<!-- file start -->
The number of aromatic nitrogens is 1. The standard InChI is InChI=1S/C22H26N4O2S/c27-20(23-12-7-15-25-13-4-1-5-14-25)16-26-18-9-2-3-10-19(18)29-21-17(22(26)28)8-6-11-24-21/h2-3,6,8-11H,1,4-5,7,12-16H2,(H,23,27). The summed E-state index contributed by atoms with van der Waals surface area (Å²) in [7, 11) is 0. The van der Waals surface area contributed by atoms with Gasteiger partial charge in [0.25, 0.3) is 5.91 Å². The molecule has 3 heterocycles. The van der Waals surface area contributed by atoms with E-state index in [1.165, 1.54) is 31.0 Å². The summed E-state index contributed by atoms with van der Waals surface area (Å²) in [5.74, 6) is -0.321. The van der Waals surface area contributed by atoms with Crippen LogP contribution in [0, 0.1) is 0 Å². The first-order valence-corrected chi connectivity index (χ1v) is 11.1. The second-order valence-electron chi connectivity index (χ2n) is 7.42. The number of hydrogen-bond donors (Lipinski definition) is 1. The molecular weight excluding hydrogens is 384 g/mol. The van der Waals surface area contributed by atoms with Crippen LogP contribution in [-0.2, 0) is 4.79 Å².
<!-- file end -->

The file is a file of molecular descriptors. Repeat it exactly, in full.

The number of aromatic nitrogens is 1. The standard InChI is InChI=1S/C22H26N4O2S/c27-20(23-12-7-15-25-13-4-1-5-14-25)16-26-18-9-2-3-10-19(18)29-21-17(22(26)28)8-6-11-24-21/h2-3,6,8-11H,1,4-5,7,12-16H2,(H,23,27). The summed E-state index contributed by atoms with van der Waals surface area (Å²) in [7, 11) is 0. The van der Waals surface area contributed by atoms with Gasteiger partial charge in [0.25, 0.3) is 5.91 Å². The molecule has 3 heterocycles. The van der Waals surface area contributed by atoms with E-state index in [1.165, 1.54) is 31.0 Å². The summed E-state index contributed by atoms with van der Waals surface area (Å²) in [5.74, 6) is -0.321. The van der Waals surface area contributed by atoms with Crippen LogP contribution in [0, 0.1) is 0 Å². The first-order valence-corrected chi connectivity index (χ1v) is 11.1. The second-order valence-electron chi connectivity index (χ2n) is 7.42. The number of hydrogen-bond donors (Lipinski definition) is 1. The molecular weight excluding hydrogens is 384 g/mol. The van der Waals surface area contributed by atoms with Crippen LogP contribution in [-0.2, 0) is 4.79 Å².